Malcolm Gladwell is a name that has become increasingly familiar over the past several years. Even if you have never read one of his books, somehow when Outliers or The Tipping Point is mentioned, people seem to know that either he’s been featured on 60 Minutes, or they want to read one of his books in order to chime in on the topic du jour at the water cooler. So, who exactly is Malcolm Gladwell?
Malcolm Gladwell, a former journalist for The Washington Post, currently writes for The New Yorker. His professional background is what makes Gladwell such an impactful author. He artfully weaves historical and modern stories together with data and statistics into a multi-colored skein of essential truth. This formula is what makes Gladwell a success; he is able to deliver non-fiction to the average reader in an accessible and relevant way.
In his latest book, David and Goliath: Underdogs, Misfits, and the Art of Battling Giants, Gladwell’s essential truth is clear: what most of us perceive as disadvantages in this world, are often advantages, and vice-versa. Gladwell begins this work retelling the biblical story of “David and Goliath,” which he uses as a metaphor to debunk the theory that a simple shepherd couldn’t possibly out-battle a giant as menacing as Goliath. But power comes in many forms, and Gladwell maintains that if the common man possesses courage and faith, and uses his brain to seek out the competition’s vulnerabilities, with a dose of luck on his side, he can prevail.
David and Goliath is structured in three parts; the first claims that people have misperceptions about disadvantages; the second hones in our inherent laziness, stating that we can overcome hurdles with our desire to work hard; and the third highlights the situational irony in believing that power is found in battling injustice with an aggressive approach. All three sections are filled with non-fictional stories, the range of which is impressive in its breadth. Featured is anecdotal, historical and data-driven information covering topics such as: the conflict in Northern Ireland, finding a cure for leukemia, a middle school basketball team’s use of the press, a student’s experience at Harvard, a family’s struggle with crime in California, the philosophies about student-to-teacher ratio in primary education, the Civil Rights movement, and the rise of the Impressionist Era’s most famous artists.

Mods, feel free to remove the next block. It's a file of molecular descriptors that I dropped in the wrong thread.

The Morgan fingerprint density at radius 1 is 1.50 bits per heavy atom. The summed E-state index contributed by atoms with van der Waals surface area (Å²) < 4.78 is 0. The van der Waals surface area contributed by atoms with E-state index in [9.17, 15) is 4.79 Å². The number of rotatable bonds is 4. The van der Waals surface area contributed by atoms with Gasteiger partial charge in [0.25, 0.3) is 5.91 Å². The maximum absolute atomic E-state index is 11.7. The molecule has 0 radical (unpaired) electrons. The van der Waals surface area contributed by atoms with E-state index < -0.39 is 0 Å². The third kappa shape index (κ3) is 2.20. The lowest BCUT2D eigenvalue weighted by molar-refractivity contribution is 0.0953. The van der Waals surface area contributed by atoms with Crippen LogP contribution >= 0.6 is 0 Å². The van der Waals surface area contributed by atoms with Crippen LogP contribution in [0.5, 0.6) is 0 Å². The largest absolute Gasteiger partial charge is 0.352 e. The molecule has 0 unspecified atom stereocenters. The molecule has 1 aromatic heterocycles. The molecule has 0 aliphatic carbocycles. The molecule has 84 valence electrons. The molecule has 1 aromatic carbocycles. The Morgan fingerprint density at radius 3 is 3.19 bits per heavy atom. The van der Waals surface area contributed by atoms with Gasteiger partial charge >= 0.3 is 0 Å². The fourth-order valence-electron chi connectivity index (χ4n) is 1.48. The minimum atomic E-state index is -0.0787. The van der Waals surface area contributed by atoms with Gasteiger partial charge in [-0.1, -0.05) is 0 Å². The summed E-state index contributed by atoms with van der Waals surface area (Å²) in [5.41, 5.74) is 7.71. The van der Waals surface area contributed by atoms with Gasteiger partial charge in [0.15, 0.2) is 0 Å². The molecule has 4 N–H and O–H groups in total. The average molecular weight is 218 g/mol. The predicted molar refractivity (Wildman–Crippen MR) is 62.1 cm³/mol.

Certainly, Gladwell has perfected his formula. He finds the common thread among events and experiences, which is unique and thought-provoking. At times, the hard data seems soft, and supporting details cater to his central idea, but that’s exactly the point. Of course, footnotes and end notes give David and Goliath credibility, but at its heart, it is persuasive non-fiction – a long research paper with an entertaining and relatable edge.